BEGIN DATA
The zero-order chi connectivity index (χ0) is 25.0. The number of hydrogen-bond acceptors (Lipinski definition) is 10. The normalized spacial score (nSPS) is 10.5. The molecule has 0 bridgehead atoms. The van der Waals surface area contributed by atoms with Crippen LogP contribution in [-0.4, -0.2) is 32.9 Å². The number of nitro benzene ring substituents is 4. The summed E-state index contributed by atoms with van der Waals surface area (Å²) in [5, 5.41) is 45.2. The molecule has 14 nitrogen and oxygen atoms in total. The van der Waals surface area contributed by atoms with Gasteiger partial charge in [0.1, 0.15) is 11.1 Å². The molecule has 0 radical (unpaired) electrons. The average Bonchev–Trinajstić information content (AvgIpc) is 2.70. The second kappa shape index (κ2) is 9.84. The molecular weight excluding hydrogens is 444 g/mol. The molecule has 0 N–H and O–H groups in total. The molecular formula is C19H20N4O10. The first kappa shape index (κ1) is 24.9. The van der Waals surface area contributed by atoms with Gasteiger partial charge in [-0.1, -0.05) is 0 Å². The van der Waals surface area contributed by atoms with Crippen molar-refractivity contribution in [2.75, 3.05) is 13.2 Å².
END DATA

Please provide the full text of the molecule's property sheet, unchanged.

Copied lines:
The zero-order chi connectivity index (χ0) is 25.0. The number of hydrogen-bond acceptors (Lipinski definition) is 10. The normalized spacial score (nSPS) is 10.5. The molecule has 0 bridgehead atoms. The van der Waals surface area contributed by atoms with Crippen LogP contribution in [-0.4, -0.2) is 32.9 Å². The number of nitro benzene ring substituents is 4. The summed E-state index contributed by atoms with van der Waals surface area (Å²) in [5, 5.41) is 45.2. The molecule has 14 nitrogen and oxygen atoms in total. The van der Waals surface area contributed by atoms with Gasteiger partial charge in [0.1, 0.15) is 11.1 Å². The molecule has 0 radical (unpaired) electrons. The average Bonchev–Trinajstić information content (AvgIpc) is 2.70. The second kappa shape index (κ2) is 9.84. The molecular weight excluding hydrogens is 444 g/mol. The molecule has 0 N–H and O–H groups in total. The molecular formula is C19H20N4O10. The first kappa shape index (κ1) is 24.9. The van der Waals surface area contributed by atoms with Gasteiger partial charge in [-0.1, -0.05) is 0 Å². The van der Waals surface area contributed by atoms with Crippen molar-refractivity contribution in [2.75, 3.05) is 13.2 Å².